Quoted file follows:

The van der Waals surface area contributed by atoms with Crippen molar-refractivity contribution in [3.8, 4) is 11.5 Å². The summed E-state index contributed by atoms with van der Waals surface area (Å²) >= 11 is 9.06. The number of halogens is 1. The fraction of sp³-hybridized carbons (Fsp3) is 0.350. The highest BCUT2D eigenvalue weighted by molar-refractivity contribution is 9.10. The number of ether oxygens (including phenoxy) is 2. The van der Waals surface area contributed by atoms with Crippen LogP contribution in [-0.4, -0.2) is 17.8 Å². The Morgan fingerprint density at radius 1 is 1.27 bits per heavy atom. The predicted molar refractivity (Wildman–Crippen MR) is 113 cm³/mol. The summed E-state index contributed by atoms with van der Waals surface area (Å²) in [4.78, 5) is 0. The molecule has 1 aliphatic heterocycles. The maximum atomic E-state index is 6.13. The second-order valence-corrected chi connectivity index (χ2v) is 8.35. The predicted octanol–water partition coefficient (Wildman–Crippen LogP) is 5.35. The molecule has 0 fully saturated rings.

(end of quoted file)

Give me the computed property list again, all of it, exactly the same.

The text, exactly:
The van der Waals surface area contributed by atoms with Crippen molar-refractivity contribution in [3.8, 4) is 11.5 Å². The summed E-state index contributed by atoms with van der Waals surface area (Å²) >= 11 is 9.06. The number of halogens is 1. The fraction of sp³-hybridized carbons (Fsp3) is 0.350. The highest BCUT2D eigenvalue weighted by molar-refractivity contribution is 9.10. The number of ether oxygens (including phenoxy) is 2. The van der Waals surface area contributed by atoms with Crippen LogP contribution in [-0.4, -0.2) is 17.8 Å². The Morgan fingerprint density at radius 1 is 1.27 bits per heavy atom. The predicted molar refractivity (Wildman–Crippen MR) is 113 cm³/mol. The summed E-state index contributed by atoms with van der Waals surface area (Å²) in [4.78, 5) is 0. The molecule has 1 aliphatic heterocycles. The maximum atomic E-state index is 6.13. The second-order valence-corrected chi connectivity index (χ2v) is 8.35. The predicted octanol–water partition coefficient (Wildman–Crippen LogP) is 5.35. The molecule has 0 fully saturated rings.